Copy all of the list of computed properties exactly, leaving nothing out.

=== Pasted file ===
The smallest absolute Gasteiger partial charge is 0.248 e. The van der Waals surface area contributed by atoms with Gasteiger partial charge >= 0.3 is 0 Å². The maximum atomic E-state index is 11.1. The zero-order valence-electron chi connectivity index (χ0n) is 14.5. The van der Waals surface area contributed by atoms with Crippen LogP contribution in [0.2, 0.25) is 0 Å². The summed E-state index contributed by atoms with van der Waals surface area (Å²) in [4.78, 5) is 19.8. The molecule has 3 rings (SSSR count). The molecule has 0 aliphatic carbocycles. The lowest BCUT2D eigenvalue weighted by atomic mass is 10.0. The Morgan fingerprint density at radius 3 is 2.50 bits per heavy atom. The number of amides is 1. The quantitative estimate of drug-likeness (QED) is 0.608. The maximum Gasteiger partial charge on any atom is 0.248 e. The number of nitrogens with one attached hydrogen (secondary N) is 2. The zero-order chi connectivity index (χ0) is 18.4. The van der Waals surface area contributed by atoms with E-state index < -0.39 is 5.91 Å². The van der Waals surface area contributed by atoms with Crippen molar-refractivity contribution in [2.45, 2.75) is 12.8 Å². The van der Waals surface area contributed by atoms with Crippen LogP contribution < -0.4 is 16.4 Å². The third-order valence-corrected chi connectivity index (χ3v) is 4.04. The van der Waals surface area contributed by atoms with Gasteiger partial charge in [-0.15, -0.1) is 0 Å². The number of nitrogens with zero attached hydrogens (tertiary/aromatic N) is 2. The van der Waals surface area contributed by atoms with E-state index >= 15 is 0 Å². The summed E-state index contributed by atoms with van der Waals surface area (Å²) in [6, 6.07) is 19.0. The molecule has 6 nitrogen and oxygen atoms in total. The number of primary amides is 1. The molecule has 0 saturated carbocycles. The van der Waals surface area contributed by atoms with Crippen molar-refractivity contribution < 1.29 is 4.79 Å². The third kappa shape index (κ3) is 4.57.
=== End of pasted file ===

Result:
The smallest absolute Gasteiger partial charge is 0.248 e. The van der Waals surface area contributed by atoms with Gasteiger partial charge >= 0.3 is 0 Å². The maximum atomic E-state index is 11.1. The zero-order valence-electron chi connectivity index (χ0n) is 14.5. The van der Waals surface area contributed by atoms with Crippen LogP contribution in [0.2, 0.25) is 0 Å². The summed E-state index contributed by atoms with van der Waals surface area (Å²) in [4.78, 5) is 19.8. The molecule has 3 rings (SSSR count). The molecule has 0 aliphatic carbocycles. The lowest BCUT2D eigenvalue weighted by atomic mass is 10.0. The Morgan fingerprint density at radius 3 is 2.50 bits per heavy atom. The number of amides is 1. The quantitative estimate of drug-likeness (QED) is 0.608. The maximum Gasteiger partial charge on any atom is 0.248 e. The number of nitrogens with one attached hydrogen (secondary N) is 2. The zero-order chi connectivity index (χ0) is 18.4. The van der Waals surface area contributed by atoms with E-state index < -0.39 is 5.91 Å². The van der Waals surface area contributed by atoms with Crippen molar-refractivity contribution in [2.45, 2.75) is 12.8 Å². The van der Waals surface area contributed by atoms with Crippen LogP contribution < -0.4 is 16.4 Å². The third-order valence-corrected chi connectivity index (χ3v) is 4.04. The van der Waals surface area contributed by atoms with Gasteiger partial charge in [-0.15, -0.1) is 0 Å². The number of nitrogens with zero attached hydrogens (tertiary/aromatic N) is 2. The van der Waals surface area contributed by atoms with E-state index >= 15 is 0 Å². The summed E-state index contributed by atoms with van der Waals surface area (Å²) in [6, 6.07) is 19.0. The molecule has 6 nitrogen and oxygen atoms in total. The number of primary amides is 1. The molecule has 0 saturated carbocycles. The van der Waals surface area contributed by atoms with Crippen molar-refractivity contribution < 1.29 is 4.79 Å². The third kappa shape index (κ3) is 4.57.